President Donald Trump‘s speech at the Conservative Political Action Conference quickly turned into a media-bashing session as he took aim at “fake news” and anonymous sources, before he turned to delivering a version of his usual stump speech.
“A few days ago I called the fake news the enemy of the people, and they are, they are the enemy of the people,” Trump said Friday morning as part of a 15-minute tirade against the press. “Because they have no sources, they just make them up when there are none.”
The President said early in his speech that he doesn’t view honest journalism as his enemy. “I’m not against the media, I’m not against the press, I don’t mind bad stories if I deserve them,” he said. “And I tell you I love good stories, but I don’t get too may of them. But I am only against the fake news media or press.”
But Trump proceeded to say that the press should not be allowed to use anonymous sources in their coverage of him. “Let their name be put out there,” he said. “‘Donald Trump is a horrible human being.’ Let them say it to my face. … You will see stories dry up like you’ve never seen before.”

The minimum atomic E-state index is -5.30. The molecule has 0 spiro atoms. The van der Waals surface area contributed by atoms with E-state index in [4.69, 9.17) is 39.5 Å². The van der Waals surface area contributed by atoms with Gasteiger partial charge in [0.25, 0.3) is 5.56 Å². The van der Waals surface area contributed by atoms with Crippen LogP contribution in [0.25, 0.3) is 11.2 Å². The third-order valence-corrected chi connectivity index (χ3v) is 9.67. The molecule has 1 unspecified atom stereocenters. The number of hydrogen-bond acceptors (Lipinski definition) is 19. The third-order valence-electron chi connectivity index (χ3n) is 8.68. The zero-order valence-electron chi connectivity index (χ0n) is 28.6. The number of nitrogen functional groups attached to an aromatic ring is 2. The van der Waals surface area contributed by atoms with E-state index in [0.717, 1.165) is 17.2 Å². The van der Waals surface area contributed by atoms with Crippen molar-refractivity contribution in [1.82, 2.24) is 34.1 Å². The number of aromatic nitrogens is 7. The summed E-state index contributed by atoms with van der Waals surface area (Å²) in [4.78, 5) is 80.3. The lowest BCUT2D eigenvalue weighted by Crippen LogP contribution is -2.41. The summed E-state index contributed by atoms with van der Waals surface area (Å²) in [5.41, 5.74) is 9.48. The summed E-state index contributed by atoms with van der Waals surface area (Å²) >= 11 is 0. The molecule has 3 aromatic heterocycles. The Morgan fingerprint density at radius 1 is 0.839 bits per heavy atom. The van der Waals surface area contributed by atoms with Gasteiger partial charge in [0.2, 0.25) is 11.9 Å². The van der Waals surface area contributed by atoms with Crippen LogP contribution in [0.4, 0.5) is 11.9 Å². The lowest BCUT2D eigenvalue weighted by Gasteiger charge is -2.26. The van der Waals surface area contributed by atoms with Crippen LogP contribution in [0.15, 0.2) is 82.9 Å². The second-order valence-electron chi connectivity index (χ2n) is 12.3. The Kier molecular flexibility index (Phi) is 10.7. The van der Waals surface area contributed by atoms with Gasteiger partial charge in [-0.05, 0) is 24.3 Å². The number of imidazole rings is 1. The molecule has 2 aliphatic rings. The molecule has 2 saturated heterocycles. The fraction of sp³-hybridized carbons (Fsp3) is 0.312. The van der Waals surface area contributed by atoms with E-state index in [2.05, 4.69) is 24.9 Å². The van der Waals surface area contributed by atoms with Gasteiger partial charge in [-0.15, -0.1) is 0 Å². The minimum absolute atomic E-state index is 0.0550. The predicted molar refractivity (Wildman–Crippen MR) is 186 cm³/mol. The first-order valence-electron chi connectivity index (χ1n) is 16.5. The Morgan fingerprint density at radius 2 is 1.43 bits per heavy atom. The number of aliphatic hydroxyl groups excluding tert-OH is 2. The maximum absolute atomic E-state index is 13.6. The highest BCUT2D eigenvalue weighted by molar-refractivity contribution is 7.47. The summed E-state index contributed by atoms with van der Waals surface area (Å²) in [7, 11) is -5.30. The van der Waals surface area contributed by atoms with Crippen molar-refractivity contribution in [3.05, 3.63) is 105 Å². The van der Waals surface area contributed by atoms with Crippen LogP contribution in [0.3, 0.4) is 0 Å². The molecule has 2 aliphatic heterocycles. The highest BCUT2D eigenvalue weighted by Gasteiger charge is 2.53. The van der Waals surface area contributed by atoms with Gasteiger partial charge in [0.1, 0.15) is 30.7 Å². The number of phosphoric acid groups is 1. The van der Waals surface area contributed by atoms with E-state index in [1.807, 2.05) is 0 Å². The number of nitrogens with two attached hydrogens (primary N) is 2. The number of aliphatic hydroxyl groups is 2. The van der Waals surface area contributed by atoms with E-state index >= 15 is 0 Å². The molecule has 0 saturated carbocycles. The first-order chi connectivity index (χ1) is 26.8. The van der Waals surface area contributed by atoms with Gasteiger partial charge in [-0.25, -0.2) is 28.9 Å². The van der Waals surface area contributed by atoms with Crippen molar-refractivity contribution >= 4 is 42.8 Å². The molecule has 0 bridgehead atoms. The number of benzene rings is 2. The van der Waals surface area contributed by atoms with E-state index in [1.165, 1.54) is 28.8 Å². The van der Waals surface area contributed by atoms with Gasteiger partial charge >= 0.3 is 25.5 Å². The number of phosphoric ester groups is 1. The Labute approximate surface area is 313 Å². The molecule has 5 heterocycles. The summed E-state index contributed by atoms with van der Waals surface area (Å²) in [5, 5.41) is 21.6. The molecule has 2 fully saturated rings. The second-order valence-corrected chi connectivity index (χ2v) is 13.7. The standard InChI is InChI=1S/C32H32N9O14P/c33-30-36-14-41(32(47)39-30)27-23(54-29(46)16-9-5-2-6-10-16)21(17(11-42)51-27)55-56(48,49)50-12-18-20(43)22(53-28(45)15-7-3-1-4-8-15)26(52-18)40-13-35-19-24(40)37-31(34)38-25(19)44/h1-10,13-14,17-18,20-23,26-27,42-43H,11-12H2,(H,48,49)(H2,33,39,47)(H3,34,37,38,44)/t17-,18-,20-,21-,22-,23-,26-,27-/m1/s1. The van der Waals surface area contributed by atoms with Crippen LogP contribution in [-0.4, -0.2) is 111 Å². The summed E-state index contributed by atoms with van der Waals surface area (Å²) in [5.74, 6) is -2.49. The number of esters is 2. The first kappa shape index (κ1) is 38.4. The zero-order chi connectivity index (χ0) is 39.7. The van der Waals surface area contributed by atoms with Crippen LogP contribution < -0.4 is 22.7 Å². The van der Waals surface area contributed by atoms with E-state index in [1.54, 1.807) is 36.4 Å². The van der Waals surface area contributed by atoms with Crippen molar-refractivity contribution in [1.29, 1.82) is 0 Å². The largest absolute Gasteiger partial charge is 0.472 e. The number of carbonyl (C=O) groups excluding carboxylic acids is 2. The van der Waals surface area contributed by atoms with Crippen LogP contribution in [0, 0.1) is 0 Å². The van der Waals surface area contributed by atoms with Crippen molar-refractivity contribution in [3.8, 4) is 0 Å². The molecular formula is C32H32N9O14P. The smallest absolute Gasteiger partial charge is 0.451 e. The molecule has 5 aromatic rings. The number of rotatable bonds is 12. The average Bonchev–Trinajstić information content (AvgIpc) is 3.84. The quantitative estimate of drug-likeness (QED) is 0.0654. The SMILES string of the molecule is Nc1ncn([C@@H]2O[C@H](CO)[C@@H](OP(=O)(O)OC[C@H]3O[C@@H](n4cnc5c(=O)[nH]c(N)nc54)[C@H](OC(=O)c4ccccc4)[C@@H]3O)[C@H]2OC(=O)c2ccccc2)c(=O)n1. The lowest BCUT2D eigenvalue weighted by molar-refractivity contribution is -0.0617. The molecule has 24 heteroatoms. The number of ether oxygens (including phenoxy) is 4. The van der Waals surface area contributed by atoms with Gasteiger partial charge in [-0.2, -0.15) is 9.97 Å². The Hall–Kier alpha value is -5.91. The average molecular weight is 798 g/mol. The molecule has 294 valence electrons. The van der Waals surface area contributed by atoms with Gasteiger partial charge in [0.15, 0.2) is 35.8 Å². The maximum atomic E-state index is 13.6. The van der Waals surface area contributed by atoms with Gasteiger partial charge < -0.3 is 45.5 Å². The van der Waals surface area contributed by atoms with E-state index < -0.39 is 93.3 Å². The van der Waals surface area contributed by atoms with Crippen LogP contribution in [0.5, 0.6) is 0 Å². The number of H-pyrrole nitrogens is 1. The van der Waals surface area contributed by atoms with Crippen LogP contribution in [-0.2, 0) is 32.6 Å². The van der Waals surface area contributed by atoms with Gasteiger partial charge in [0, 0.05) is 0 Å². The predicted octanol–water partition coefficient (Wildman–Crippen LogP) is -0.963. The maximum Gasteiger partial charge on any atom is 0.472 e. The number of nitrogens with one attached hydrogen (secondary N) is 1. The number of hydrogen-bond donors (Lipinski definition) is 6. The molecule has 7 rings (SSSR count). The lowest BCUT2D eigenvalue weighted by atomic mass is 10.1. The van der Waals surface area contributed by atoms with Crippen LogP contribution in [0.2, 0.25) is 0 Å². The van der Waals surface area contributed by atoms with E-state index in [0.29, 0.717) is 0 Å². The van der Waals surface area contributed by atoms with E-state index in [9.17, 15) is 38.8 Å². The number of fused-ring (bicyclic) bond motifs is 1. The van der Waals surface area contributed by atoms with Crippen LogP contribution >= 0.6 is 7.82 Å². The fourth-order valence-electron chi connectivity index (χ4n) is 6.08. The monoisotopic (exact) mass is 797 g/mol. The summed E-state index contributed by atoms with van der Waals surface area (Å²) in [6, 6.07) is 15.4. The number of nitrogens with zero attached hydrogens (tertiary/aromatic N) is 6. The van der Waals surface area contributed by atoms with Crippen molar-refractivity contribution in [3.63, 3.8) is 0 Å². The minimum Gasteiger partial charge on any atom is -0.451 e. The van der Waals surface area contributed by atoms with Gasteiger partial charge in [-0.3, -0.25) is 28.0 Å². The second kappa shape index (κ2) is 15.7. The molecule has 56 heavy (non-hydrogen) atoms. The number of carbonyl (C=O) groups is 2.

And he criticized journalists invoking the First Amendment as a protection for their work. “They say we can’t criticize their false stories because of the First Amendment. They always bring up the First Amendment,” Trump said in an exaggerated mocking voice, to laughter from the crowd. “I love the First Amendment, who uses it more than I do?”
After Trump’s apparently off-teleprompter remarks about the press, he delivered one of his standard speeches, including references to his campaign and the Democratic primary. He referenced key Administration policies, including cracking down on immigration and repealing the Affordable Care Act. “We’re going to repeal and replace Obamacare,” Trump said. “From a purely political standpoint, the single best thing we can do is nothing. Let it implode completely… The Democrats will come to us and beg for help, and it’s their problem. But it’s not the right thing to do for the American people.”
Trump has taken the stage at CPAC before, and he credited his past appearances at the event for inspiring his political career. In 2011, he mused onstage about running for President. “[It was my] first major political speech, and I loved it,” Trump said Friday. “I loved the people, I loved the commotion, and then they did these polls where I went through the roof and I wasn’t even running… But it gave me an idea.” (In reality, Trump lost the CPAC straw poll each year for the past six years.)
Trump was scheduled to speak in 2016 during his presidential run, but he dropped out to hold a campaign rally instead. “I would have come last year but I was worried that I would be, at that time, too controversial,” Trump said Friday.